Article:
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Jason Fry and Greg Prince
Faith and Fear in Flushing made its debut on Feb. 16, 2005, the brainchild of two longtime friends and lifelong Met fans.

Greg Prince discovered the Mets when he was 6, during the magical summer of 1969. He is a Long Island-based writer, editor and communications consultant. Contact him here.

Jason Fry is a Brooklyn writer whose first memories include his mom leaping up and down cheering for Rusty Staub. Check out his other writing here.

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Game of Inches (Reprise)

Useful reminder: Baseball will drive you crazy if you let it.

Every so often a thought creeps into my head that I immediately try to shoo away: It’s that the team that wins the World Series will be the good team with the best luck, the one that has the fewest guys injured and the most bounces go its way.

For a small-scale illustration of the point, I present last night’s Mets-Nats tilts. It went 1-0 to the Nationals, with Gio Gonzalez topping Jonathon Niese in a matchup of pitchers who were pretty good and mainly separated by the quality of their luck.

It’s not exactly a secret that I don’t like Niese, but tonight there wasn’t much to criticize. His location was off, but he hung in there and pitched an excellent ballgame despite having to deal with an umpire’s random strike zone, a really good team trying to beat him, and a whole lot of bad luck.

Every time you looked up a ball was glancing off the end of a Met’s glove, or drifting just over a leaping Met’s head. The fatal blow struck by the Nats came in the second on an infield single that Daniel Murphy couldn’t quite reach at third. Meanwhile, everything went Gonzalez’s way. Lucas Duda‘s long drive to left in the third wasn’t quite long enough to escape Citi Field, and the Mets had two runners erased trying to push things against the Nats’ defense.

The first erasee was Juan Lagares, who tried to score from first in the first on a double by Duda. Lagares was out from me to you, sparking muttering, but I thought it was a good gamble by Tim Teufel. Look at the replay and you’ll see both Jayson Werth and Ian Desmond made terrific plays to get Lagares. If either man is less than perfect, Lagares probably scores, Duda’s on third and the Mets are threatening to grab a decent-sized early lead against Gio.

The second erasee was Dilson Herrera, who hit a Baltimore chop through Danny Espinosa with two out in the sixth and saw a chance for a 100-foot double. Herrera ran through first and immediately scooted for second, left unoccupied amid the tumult — but Desmond quickly retrieved the ball and Espinosa had the presence of mind to beat Herrera to the bag and record the out. An error of enthusiasm, Terry Collins called it, but I liked the instincts Herrera showed — runs were precious, and Washington had to do everything right to get him out. It didn’t work out, but it was far from a terrible idea.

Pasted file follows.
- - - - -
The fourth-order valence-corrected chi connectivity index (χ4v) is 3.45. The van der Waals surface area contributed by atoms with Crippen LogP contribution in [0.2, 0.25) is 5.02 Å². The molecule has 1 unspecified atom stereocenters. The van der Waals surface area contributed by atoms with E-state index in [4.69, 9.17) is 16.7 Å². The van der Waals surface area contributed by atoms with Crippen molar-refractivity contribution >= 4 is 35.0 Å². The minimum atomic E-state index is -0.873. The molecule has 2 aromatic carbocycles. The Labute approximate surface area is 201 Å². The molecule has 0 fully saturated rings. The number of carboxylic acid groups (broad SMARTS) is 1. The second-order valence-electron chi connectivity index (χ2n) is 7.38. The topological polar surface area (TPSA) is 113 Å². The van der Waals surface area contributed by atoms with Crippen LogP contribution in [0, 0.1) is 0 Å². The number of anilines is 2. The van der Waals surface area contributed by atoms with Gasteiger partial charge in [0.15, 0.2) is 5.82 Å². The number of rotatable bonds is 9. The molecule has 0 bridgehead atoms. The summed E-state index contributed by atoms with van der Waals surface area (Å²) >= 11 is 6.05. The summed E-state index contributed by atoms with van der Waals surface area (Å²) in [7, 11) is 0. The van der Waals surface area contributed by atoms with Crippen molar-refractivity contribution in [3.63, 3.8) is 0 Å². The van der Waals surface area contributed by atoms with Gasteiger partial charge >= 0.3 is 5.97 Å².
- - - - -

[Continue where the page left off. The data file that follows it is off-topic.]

That’s how it goes — baseball can be maddening, which is why players retreat into placid cliches. Sometimes things bounce your way and sometimes they don’t, and sometimes the bad breaks arrive one after the other. When that happens, the only thing you can do is hope it’s not true the next day.

So. I hope it’s not true the next day.

3 comments to Game of Inches (Reprise)

  • BlondiesJake

    While you are right about Werth and Desmond making good plays, Teufel’s choice wasn’t a great one because he failed to think ahead. Cuddyer was on deck and he crushes Gio, so why risk Lagares unnecessarily with one out?

  • Daniel Hall

    Yep, this game was the definition of frustration. Mentioned inches factored into half of the Nationals hits, while the Mets had an aura of futility going for them. It was a 1-0 loss, it felt like a 7-0 loss.

    Didn’t like Herrera’s move, though. The ball was shallow, there were plenty of Nationals scurrying around, and the baseball gods obviously were not in the Mets’ favor last night. I screamed “No, don’t go!” all the way. Didn’t help.

  • Lenny65

    Damn it. Wasting good pitching is the greatest of baseball sins.